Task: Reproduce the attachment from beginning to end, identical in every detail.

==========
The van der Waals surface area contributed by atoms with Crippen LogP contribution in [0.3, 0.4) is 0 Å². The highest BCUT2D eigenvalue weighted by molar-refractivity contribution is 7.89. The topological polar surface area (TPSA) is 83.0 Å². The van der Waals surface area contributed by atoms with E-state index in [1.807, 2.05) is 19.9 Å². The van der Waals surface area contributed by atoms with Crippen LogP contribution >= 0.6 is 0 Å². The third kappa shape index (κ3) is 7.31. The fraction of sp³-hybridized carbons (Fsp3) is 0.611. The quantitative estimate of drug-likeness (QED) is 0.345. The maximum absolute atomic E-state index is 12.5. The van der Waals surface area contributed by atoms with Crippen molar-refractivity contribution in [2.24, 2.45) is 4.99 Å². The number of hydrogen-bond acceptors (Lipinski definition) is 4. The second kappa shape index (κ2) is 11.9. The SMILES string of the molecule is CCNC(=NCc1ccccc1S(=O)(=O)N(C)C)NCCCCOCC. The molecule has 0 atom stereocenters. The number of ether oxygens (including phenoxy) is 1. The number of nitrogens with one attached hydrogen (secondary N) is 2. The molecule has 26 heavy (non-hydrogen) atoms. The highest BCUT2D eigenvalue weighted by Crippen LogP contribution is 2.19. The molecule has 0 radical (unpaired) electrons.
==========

The van der Waals surface area contributed by atoms with Crippen LogP contribution in [0.3, 0.4) is 0 Å². The highest BCUT2D eigenvalue weighted by molar-refractivity contribution is 7.89. The topological polar surface area (TPSA) is 83.0 Å². The van der Waals surface area contributed by atoms with E-state index in [1.807, 2.05) is 19.9 Å². The van der Waals surface area contributed by atoms with Crippen LogP contribution >= 0.6 is 0 Å². The third kappa shape index (κ3) is 7.31. The fraction of sp³-hybridized carbons (Fsp3) is 0.611. The quantitative estimate of drug-likeness (QED) is 0.345. The maximum absolute atomic E-state index is 12.5. The van der Waals surface area contributed by atoms with Crippen molar-refractivity contribution in [2.24, 2.45) is 4.99 Å². The number of hydrogen-bond acceptors (Lipinski definition) is 4. The second kappa shape index (κ2) is 11.9. The SMILES string of the molecule is CCNC(=NCc1ccccc1S(=O)(=O)N(C)C)NCCCCOCC. The molecule has 0 atom stereocenters. The number of ether oxygens (including phenoxy) is 1. The number of nitrogens with one attached hydrogen (secondary N) is 2. The molecule has 26 heavy (non-hydrogen) atoms. The highest BCUT2D eigenvalue weighted by Crippen LogP contribution is 2.19. The molecule has 0 radical (unpaired) electrons.